House, Roger Joseph (1989) Dependency relations within the French noun phrase. Masters thesis, Memorial University of Newfoundland.
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It is generally accepted that the words of a sentence are linked together by different dependency relations. Some words are said to be heads and others, modifiers. The primary objective of this study is to analyse the nature of the dependency relations within the fundamental French noun phrase. -- The work comprises four main parts. The first chapter is a comparison of two opposing views on syntax: constituency and dependency. These two models are evaluated to see if there are things the linguist can describe or explain with one but not the other. In the remaining chapters, a dependency approach is adopted for the analysis of the dependency relations linking the French noun phrase. -- Chapter Two investigates the fundamental nature of dependency relations and studies the underlying system which gives rise to the parts of speech. The notion of incidence is introduced and is shown to be the basic mechanism involved in dependency structure. The special status of the noun is explained in terms of its binary nature: the fact that it incorporates both the mental referent and the lexeme which names that referent. -- The relation between article (or definer) and substantive is then studied in detail in Chapter Three. Whereas tradition has the article dependent on the substantive, it is argued in this chapter that the article is in fact the head element in the noun phrase. Finally, in Chapter Four, the adjective-substantive relation is analysed. Particular emphasis is put on the problems of adjective position in French. It is shown that adjective position is related to the binary nature of the noun and that it is the French solution to a general problem.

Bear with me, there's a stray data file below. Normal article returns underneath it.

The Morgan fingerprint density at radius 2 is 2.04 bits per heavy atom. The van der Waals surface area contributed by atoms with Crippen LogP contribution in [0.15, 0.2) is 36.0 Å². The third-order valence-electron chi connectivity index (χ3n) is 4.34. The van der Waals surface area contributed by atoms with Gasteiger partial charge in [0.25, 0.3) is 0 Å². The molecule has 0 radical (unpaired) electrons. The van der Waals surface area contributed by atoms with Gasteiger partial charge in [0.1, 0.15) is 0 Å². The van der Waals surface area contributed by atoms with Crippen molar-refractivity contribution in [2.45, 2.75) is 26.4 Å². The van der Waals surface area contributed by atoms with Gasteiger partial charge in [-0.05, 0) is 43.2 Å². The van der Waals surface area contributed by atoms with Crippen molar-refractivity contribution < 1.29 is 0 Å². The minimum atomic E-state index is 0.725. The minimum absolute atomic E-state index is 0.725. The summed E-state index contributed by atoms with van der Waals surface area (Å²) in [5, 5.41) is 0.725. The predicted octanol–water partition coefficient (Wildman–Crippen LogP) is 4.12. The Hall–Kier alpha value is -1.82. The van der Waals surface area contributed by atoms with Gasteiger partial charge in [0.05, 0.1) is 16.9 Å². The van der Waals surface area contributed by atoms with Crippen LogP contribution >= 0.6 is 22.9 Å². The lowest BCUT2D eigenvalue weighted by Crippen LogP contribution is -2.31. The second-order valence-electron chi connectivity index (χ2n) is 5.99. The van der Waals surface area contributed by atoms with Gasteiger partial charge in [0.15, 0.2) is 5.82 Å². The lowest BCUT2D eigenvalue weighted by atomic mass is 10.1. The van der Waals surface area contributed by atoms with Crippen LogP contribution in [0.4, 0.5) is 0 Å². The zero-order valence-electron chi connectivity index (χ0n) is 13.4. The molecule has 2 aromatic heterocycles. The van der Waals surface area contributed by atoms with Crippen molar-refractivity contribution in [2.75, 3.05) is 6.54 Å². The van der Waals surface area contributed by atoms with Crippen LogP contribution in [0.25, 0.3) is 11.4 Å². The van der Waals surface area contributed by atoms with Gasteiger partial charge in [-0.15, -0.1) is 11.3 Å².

|Item Type:||Thesis (Masters)|
|Additional Information:||Bibliography: leaves 164-168.|
|Department(s):||Humanities and Social Sciences, Faculty of > Linguistics|
|Library of Congress Subject Heading:||French language--Noun phrase; French language--Dependency grammar; French language--Syntax|
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